Monday

Scalar Curvature: Structure and Regularity – Part 1/2

  • Speaker: Robin Neumayer
  • Time: 9:00-10:00
  • Abstract: A broad theme in geometric analysis aims to understand the geometric structure of Riemannian manifolds that satisfy constraints on curvature. Over the past 25 years, a rather complete picture has been given for the structure and a priori regularity of Riemannian manifolds with lower bounds on Ricci curvature, as well as their limit spaces. On the other hand, when one assumes only a lower bound on scalar curvature, the trace of the Ricci curvature, the situation is much less well understood. The scalar curvature asymptotically governs the volumes of balls of small radii, and arises in various settings in general relativity and differential geometry. This mini-course will focus on the structure and regularity of Riemannian manifolds with scalar curvature lower bounds.

 

Stable minimal hypersurfaces in 4-manifolds (Part 1/2)

  • Speaker: Chao Li
  • Time: 10:10-11:10
  • Abstract: Stable minimal surfaces in 3-manifolds have been extensively used to probe the topology of the ambient space. Important results include rigidity theorems in 3-manifolds with nonnegative Ricci or scalar curvature. In this minicourse, I will discuss how one may extend these results to stable minimal hypersurfaces in 4-manifolds. I will start with a few examples illustrating various non-rigidity phenomena and prove a rigidity theorem under the combination of sectional and scalar curvature conditions.

Hodge theory of almost complex 4-manifolds – Part 1/2

  • Speaker: Joana Cirici
  • Time: 11:20-12:20
  • Abstract: In this mini-course we will review the Hodge theory of compact complex surfaces from a new viewpoint: we will prove general properties for almost complex 4-manifolds, and observe how these collapse to well-known and strong properties the case of complex surfaces. Along the way, we will define Hodge numbers for arbitrary almost complex manifolds and will also discuss obstructions to integrability using Hodge and homotopy theory.

 

Scalar Curvature: Structure and Regularity – Part 2/2

  • Speaker: Robin Neumayer
  • Time: 2:00-3:00
  • Abstract: A broad theme in geometric analysis aims to understand the geometric structure of Riemannian manifolds that satisfy constraints on curvature. Over the past 25 years, a rather complete picture has been given for the structure and a priori regularity of Riemannian manifolds with lower bounds on Ricci curvature, as well as their limit spaces. On the other hand, when one assumes only a lower bound on scalar curvature, the trace of the Ricci curvature, the situation is much less well understood. The scalar curvature asymptotically governs the volumes of balls of small radii, and arises in various settings in general relativity and differential geometry. This mini-course will focus on the structure and regularity of Riemannian manifolds with scalar curvature lower bounds.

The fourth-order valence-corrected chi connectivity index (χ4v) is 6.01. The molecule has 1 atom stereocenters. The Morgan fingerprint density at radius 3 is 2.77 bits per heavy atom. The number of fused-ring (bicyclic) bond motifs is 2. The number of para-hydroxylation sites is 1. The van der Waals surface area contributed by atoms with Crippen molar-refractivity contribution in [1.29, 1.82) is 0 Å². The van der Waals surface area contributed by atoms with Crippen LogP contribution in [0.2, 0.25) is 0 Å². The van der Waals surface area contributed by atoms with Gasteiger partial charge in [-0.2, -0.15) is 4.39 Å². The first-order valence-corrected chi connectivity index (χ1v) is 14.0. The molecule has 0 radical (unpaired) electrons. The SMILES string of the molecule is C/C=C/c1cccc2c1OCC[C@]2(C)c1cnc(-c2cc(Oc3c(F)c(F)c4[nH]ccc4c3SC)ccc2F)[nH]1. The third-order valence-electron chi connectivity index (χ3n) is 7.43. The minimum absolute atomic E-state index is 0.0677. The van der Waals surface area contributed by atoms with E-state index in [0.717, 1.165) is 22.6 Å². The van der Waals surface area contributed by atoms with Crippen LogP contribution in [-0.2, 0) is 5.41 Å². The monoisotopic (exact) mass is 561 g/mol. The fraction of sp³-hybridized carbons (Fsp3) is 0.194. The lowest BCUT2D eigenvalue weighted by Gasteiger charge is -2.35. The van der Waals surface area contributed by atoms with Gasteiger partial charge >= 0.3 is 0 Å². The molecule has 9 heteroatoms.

Stable minimal hypersurfaces in 4-manifolds (Part 2/2)

  • Speaker: Chao Li
  • Time: 3:10-4:10
  • Abstract: Stable minimal surfaces in 3-manifolds have been extensively used to probe the topology of the ambient space. Important results include rigidity theorems in 3-manifolds with nonnegative Ricci or scalar curvature. In this minicourse, I will discuss how one may extend these results to stable minimal hypersurfaces in 4-manifolds. I will start with a few examples illustrating various non-rigidity phenomena and prove a rigidity theorem under the combination of sectional and scalar curvature conditions.

Hodge theory of almost complex 4-manifolds – Part 2/2

  • Speaker: Joana Cirici
  • Time: 4:20-5:20
  • Abstract: In this mini-course we will review the Hodge theory of compact complex surfaces from a new viewpoint: we will prove general properties for almost complex 4-manifolds, and observe how these collapse to well-known and strong properties the case of complex surfaces. Along the way, we will define Hodge numbers for arbitrary almost complex manifolds and will also discuss obstructions to integrability using Hodge and homotopy theory.